When I was first told that I was being laid off from my journalism job back in December, I was devastated. I thought because of my rare technical skills and demonstrated passion for the job that there was no way I would ever be fired, even though I saw the mass layoffs that were happening all around me. It was a further blow to my ego when I realized that months later I was still unemployed along with thousands of other journalists.
The gravity of the situation brought on a whole range of emotions — anger, despair, hopelessness — until I realized that even though I was devastated financially, I was in fact growing creatively; even though the bills were stacked a mile high, that this was the incubation period that every journalist transitioning to new media hopes for.
Journalism is requiring its reporters, editors, and staff to adopt technical skills that fall outside of everything they’ve ever known, but is not providing a way for people to learn them. Newsrooms aren’t shutting down operations just to do training sessions. Journalists can’t take time off because they want to learn video or audio editing. Those that do want to self improve must either self-train in their spare time or hope to be given time off to attend training workshops.
It took a few months for me to realize it, but I had indeed been given a special opportunity to hone my craft and share my passion with others. Self discovery doesn’t pay the bills and news of being laid off is nothing a journalist wants to hear, but I take solace in the fact that creativity thrives in the most oppressive times of one’s life.
I started 10,000 Words two years ago and, at its start, churned out some pretty crappy posts. The down time allowed me to go back and fix or improve the posts that I wasn’t proud of. I finally had a chance to redesign the site without worrying about time constrictions. 10,000 Words also became the forum for me to create the journalism projects that I perhaps wouldn’t have time to do while working a full-time job. These include the offbeat A is for Audio: The ABCs of Multimedia, the poignant mini-site journalism is dead, and the photo slideshow The Typography of East Hollywood, a project I’d been wanting to produce for months.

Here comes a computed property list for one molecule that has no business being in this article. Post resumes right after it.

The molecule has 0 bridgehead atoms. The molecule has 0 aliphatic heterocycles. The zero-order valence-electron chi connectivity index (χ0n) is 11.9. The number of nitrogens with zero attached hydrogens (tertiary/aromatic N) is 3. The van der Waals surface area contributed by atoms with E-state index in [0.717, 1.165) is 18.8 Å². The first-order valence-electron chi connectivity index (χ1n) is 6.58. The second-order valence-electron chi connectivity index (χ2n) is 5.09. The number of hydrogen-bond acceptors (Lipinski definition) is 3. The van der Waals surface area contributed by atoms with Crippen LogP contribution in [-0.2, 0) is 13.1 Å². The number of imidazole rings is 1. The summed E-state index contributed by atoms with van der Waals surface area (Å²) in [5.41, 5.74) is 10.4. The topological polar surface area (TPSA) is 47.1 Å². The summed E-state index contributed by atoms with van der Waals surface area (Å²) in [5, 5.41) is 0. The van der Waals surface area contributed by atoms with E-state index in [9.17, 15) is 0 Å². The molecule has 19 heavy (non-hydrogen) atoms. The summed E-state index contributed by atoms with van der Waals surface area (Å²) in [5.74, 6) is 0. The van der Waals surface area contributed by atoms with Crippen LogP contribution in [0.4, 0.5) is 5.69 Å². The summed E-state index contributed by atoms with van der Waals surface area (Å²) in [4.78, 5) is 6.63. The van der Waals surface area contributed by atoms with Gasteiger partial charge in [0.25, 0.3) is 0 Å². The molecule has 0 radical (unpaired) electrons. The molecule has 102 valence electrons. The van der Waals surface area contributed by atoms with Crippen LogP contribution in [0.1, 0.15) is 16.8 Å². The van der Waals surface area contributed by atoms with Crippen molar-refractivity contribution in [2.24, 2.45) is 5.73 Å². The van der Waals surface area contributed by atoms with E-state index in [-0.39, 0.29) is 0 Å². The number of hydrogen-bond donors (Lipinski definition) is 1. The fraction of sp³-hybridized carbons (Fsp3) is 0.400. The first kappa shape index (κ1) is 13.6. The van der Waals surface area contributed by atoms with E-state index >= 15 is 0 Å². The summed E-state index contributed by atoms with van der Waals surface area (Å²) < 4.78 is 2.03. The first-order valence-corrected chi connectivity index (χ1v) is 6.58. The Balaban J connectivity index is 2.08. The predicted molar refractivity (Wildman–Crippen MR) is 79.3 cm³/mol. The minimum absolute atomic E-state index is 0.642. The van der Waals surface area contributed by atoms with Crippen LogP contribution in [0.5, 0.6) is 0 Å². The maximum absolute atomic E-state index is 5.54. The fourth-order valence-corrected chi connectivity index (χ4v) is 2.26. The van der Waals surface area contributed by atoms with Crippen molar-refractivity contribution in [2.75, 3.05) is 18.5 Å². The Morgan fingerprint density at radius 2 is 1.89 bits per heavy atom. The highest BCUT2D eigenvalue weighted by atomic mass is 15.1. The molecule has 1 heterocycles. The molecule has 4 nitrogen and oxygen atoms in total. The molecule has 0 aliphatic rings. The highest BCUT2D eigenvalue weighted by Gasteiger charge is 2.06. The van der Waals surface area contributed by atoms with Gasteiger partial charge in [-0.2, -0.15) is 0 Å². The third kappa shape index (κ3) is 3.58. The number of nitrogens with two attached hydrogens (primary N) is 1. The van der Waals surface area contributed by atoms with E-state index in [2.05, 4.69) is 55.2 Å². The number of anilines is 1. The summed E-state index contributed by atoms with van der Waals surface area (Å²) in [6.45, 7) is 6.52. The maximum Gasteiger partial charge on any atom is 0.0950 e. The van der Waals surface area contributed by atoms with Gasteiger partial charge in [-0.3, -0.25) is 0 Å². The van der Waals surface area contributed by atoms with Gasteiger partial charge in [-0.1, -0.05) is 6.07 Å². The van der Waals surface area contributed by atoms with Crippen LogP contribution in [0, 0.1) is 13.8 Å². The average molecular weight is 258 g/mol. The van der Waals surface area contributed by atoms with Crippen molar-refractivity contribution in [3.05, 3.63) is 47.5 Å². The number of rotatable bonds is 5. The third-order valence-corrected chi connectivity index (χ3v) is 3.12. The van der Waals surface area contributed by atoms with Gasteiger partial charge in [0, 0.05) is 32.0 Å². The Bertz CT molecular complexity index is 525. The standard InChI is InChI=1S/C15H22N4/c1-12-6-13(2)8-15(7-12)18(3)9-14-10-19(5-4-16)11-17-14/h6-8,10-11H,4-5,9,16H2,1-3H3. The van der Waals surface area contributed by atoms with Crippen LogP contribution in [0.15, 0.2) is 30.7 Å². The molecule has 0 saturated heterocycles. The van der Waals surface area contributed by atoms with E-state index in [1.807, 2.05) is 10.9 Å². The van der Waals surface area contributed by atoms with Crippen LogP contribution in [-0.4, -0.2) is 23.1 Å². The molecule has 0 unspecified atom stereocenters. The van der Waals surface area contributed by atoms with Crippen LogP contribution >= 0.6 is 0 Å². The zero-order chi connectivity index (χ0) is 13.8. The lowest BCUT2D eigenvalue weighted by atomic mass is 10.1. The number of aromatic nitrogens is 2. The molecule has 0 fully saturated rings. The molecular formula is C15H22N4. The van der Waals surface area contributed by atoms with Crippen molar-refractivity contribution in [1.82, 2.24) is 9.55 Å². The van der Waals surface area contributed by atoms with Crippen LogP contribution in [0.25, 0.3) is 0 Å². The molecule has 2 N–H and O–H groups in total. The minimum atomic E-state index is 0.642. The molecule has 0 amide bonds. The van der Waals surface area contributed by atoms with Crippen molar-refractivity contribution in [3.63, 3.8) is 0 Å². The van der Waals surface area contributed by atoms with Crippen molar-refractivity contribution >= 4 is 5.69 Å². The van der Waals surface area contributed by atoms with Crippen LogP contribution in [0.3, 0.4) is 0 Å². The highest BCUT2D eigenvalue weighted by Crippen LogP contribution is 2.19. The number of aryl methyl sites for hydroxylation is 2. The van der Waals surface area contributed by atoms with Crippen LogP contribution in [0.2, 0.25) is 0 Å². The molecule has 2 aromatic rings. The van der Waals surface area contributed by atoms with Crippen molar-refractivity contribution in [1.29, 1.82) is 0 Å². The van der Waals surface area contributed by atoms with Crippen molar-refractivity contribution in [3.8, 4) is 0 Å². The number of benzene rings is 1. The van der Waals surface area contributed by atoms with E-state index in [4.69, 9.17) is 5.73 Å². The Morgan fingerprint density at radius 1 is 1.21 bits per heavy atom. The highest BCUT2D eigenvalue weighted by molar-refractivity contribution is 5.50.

The time away from journalism has helped me find my inspiration, to remember why I am a multimedia journalist in the first place. I’ve taken day trips to museums to see the interactive exhibits. I’ve attended (free) conferences to hear about not only what’s being done to revitalize journalism, but the amazing technological advances that are happening outside of the journalism bubble. I’m even nearing the final stages of writing my first book, an encapsulation of this blog that I hope will be available at the end of the summer.
Of course, I’m not the only one to take advantage of being laid off. Unemployed journalists everywhere are using the experience as a starting point to create their own forms of journalism. The Arizona Guardian was founded by a group of journalists laid off from the East Valley Tribune. New Jersey Newsroom was created by former employees of the Star-Ledger. Everywhere journalists are creating new business models that may shape the future of the industry.
And this, my friends, is why all the talk of journalism dying is hooey. If I and thousands of other journalists continue to conduct and improve our craft without the means or the resources to do so, then there is hope for journalism after all. I see the future of journalism in the eyes of downsized journalists who, despite their circumstance, maintain their optimism for the industry and in the bright-eyed students who flock to journalism despite widespread news of its demise.
And while I don’t hope to be unemployed forever, I cherish this time as a boon to my creativity, my resolve and as encouragement that there are better times ahead.
Also on 10,000 Words:
•Essential multimedia tutorials and resources for do-it-yourself training
•Journalism Grads: 30 Things You Should Do This Summer
•10 Things I wish they’d told me in J-School
•Journalists: Change starts with you
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